This is not to say this is the end of the discussion. Our Savior also shows us how to rightly plead with our Father. He does so with an open hand – “if it be possible” (Matt 26:39) “if you are willing” (Luke 22:42) “if it were possible” (Mark 14:35). This is an earnest pleading like none of us has known but it is still the pleading of a child to a Father. When we approach our Father in Heaven we should do so with the humility of knowing our frame – that we are but dust (Psalm 103:14) who are we to darken the counsel of the Almighty (Job 38:2)? I am not now nor will I ever be wise enough to know definitively what I need in a situation – I may see what appears to be the best outcome in the moment but I do not know nor understand the Providence of God in the every day moments as He directs all of creation to His glorious desired end. How then could I ever begin to know what is best? This is one of the evidences that He is God and I am not. He knows perfectly and rightly the end of every decision that bring Him the most glory and my highest good. Jesus travail in the Garden shows me that I am free and welcome to plead with my Father for His gifts but I should always do it as a respectful child to their loving Father – with an open hand and humility.
The Garden also shows us that we are pray with hearts in submission to our Father. In every account of this long night Jesus’ prayers all ended with a variation of “nevertheless, not as I will, but as you will” (Matt 26:39). Jesus had made it clear through out His ministry that He did not act on His own accord but carried out the will of His Father (John 8:28-29; John 5:30) and this dark night was no different He was still about His Father’s will. You see Jesus’ prayer hinged on the will of the Father – He had made his request known and left it in the hands of His Father to do according to all His holy will. We are finite and at an even greater disadvantage in tracing the paths of God’s Providence so how much greater then should be our submission to His will. If I am praying in humility then it is a natural and necessary outgrowth to pray in submission to His will – even if I don’t understand why He chooses a particular course. How am I, the creature, to know if the pain I fear is necessary to conform me to the image of His Son Jesus? Would not the wisest course be to entrust myself and my desires to the Mighty, Omniscient King of Heaven who WILL do all things rightly?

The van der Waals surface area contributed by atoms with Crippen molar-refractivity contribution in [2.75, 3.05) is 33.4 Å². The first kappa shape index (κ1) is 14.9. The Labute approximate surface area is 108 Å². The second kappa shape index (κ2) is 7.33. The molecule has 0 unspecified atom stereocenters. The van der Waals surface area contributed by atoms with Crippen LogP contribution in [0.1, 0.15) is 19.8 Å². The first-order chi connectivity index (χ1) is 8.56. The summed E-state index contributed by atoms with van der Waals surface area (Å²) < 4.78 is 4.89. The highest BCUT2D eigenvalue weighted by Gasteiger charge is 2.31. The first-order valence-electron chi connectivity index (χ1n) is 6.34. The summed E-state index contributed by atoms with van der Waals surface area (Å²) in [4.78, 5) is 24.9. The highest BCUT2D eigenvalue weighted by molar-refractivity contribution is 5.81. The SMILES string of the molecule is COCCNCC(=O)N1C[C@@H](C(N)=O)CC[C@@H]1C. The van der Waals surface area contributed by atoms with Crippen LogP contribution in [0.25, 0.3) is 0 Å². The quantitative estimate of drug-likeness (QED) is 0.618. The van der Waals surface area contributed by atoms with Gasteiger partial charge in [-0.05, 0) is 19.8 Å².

Finally, the Garden teach us that our earnest, humble, open- handed, submissive pleading will be heard in the heavenlies (Heb 5:7) but may not receive the answer we desire. Jesus’ cries ascended to His Father but it was the Father’s good pleasure to crush Him (Isa 53:10-11) so that by Jesus obedience many would be made righteous (Rom 5:19; Heb 2:9-11). The Father, who sees the end from the beginning (Isa 46:10), had His purpose in the suffering and there was no other way for His Divine Providence to come to pass. Sometimes obedience and God’s will follow a path into and through pain. This pain is by its earthly nature of necessity temporary but can be unfathomably deep. What if my pain is the only way to conform me to Christlikeness? Does this somehow impugn the righteousness of God? Does this prove Him malevolent? No NEVER, the absence of pain does not prove the existence of love or goodness – the cut of the surgeon’s scalpel inflicts pain but by removing malignancy it brings healing. The surgeon is both good and kind to the patient even though he inflicts temporary pain. So it is with our Father in Heaven – if I am to suffer all my days in this mortal coil even then my pain is temporary in comparison to eternity. My pain is real but I have a listening Father who is with me in it and is ready to hear my pleadings so I will cry out to Him who is able to save me (Heb 5:7) and even if He does not answer as I have asked I will worship Him (Job 2:10; Dan 3:17-18; Job 13:15; Prov 14:32; Job 19:25-27; Ps 73:26, 28)
7 In the days of his flesh, Jesus offered up prayers and supplications, with loud cries and tears, to him who was able to save him from death, and he was heard because of his reverence. 8 Although he was a son, he learned obedience through what he suffered. 9 And being made perfect, he became the source of eternal salvation to all who obey him, Heb 5:7-9